The worst thing about the perpetual campaign for the Democratic nomination is that while the race dominates the airwaves and internet, precious little substantive discussion is going on. Most media coverage, including the debates, is dominated by superficial trivialities. It seems to me particularly pronounced in the coverage of Obama. The nation is facing some potentially grave economic times, a thorny international situation, and the rats nest which is Afghanistan, Iraq, Iran, and the general blowback from the spurious War on Terror. Instead of some very hard-hitting, critical analysis of Obama’s agenda, his economic and international philosophies and his proposed policies, I keep hearing gossipy speculation and innuendo about flag-pins, salutes, unsavory neighbors, pastors, childhood schools, and even the man’s middle name.
Come on. How puerile is this going to get?
Once again, Reverend Wright is making headlines, and Obama is scrambling to distance himself. I’m tired of hearing about Wright, but I can understand why he is taking a stand. If I’d become a national public whipping boy, I might want to defend myself as well.
When the hysteria over the soundbites and short clips of Wright on YouTube exploded in the media, a co-worker of mine chuckled “The people who are all upset obviously don’t go to church,” she insisted. This woman, a deacon in her own congregation, noted that nobody ever agrees entirely with their pastor. You don’t leave the congregation over it. We shouldn’t hold Obama accountable for Wright’s supposed transgressions.
But are the phrases really transgressions?
I’ve seen little reason to condemn Wright’s statements as egregiously inappropriate. We are warned in the scriptures that if we sow the wind, we will reap the whirlwind; when Wright says that “We have supported state terrorism against the Palestinians and black South Africans, and now we are indignant because the stuff we have done overseas is now brought right back to our own front yards. America’s chickens are coming home to roost,” he is only reminding us of that principle’s application in foreign policy.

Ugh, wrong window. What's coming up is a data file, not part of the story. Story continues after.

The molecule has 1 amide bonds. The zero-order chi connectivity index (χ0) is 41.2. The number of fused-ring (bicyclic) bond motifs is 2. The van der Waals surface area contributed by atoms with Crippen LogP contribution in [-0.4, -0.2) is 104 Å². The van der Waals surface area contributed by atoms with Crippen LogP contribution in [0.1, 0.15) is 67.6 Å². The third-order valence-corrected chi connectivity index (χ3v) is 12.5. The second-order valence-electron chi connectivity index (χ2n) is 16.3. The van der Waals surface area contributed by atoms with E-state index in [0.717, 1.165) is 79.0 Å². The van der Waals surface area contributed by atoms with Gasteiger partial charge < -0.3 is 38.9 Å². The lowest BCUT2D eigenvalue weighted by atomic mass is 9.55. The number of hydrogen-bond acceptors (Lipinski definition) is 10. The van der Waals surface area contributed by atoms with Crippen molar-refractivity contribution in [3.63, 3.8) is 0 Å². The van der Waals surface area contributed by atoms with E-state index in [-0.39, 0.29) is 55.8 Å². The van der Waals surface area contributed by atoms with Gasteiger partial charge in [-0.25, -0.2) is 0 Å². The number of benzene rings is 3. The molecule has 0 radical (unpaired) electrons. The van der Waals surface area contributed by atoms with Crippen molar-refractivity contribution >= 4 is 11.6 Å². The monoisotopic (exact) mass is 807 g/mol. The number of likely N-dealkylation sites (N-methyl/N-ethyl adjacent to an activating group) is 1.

“God damn America for treating our citizens as less than human. God damn America for as long as she acts like she is God and she is supreme,” Sounds harsh, yes. But has not God promised damnation for those societies and people who rise to the pinnacle of hubris? I wonder if it isn’t more sacrilegious to confidently proclaim “God bless America!” as if such blessings are the monopoly of our nation.
I don’t believe that the U.S. government under any leadership has concocted the aids virus to harm the black community, or any other community. But as Frank of Simple Utah Mormon Politics pointed out, there are proven examples in which the U.S. government has deliberately harmed or endangered members of our population.
What about the AIDS claim of Wright, that the US government inflicted the black community with AIDS? I haven’t seen any evidence given by Wright, but I wouldn’t completely rule out the possibility. Here’s a couple of things that your government has done:
- For forty years, the government did experiments on several black men with syphilis, not telling them what disease they had and not helping them to get better.
- The government conducted open-air testing of nuclear weapons in Nevada in the 1950’s.
I’m no fan of Louis Farrakhan, and I believe that much of his rhetoric intensifies friction between races. But I can respect the fact that he has motivated many members of the black community to take responsibility for their lives, build businesses, organize, and otherwise act with dignity rather than turn to gangs, violence, drugs, prostitution, and perpetuate the cycle of poverty. I can accept Wright’s approbation for Farrakhan’s work in that regard.
Yes, Wright is passionate and confrontational. That doesn’t bother me; it is part of the black religious tradition. Not only that, but it is part of the general historic Christian tradition. Many of the Old Testament prophets used very incendiary language to condemn the social injustices of the nation of Israel. The very word Jeremiad comes from the Old Testament prophet Jeremiah, known for his stinging rebuke of Israel’s sins. Christ very harshly condemned society in Jerusalem during his time, and warned them of impending damnation. It has always been part of the responsibility of Christian leaders to admonish with sharpness, not only of personal sins, but of social injustice. For those who believe that religion has no part to play in the conversation on social issues, I would call your attention to Ed Firmage’s reminder of past LDS leaders:
If you are Mormon and want to see class, or at least read brilliance, read the Jeremiads of J. Reuben Clark, Jr, during World War Two. Note: During the Second World War, while our troops were dying by the tens of thousands. What did Clark say? He said God would not forgive us for dropping the atomic bombs on Hiroshima and Nagasaki. Or fire-bombing Tokyo and Dresden. He condemned without equivocation the development and storage of biological and chemical and nuclear weapons in Utah. During a war. He condemned the use of our God-given land and air and water and people in the employ of making or storing or disposing of weapons of mass destruction here (“The Reverend Jeremiah Wright…Jeremiads are What the Bible Says”).
The reverend is hardly perfect in his perception. But neither is he the raving lunatic nor hatemonger many have accused him of being. In the end, his opinions have nothing to do with Obama’s capacity to serve as President. People should stop worrying about him, flagpins, and names, so that we can concentrate on meaningful issues of governance.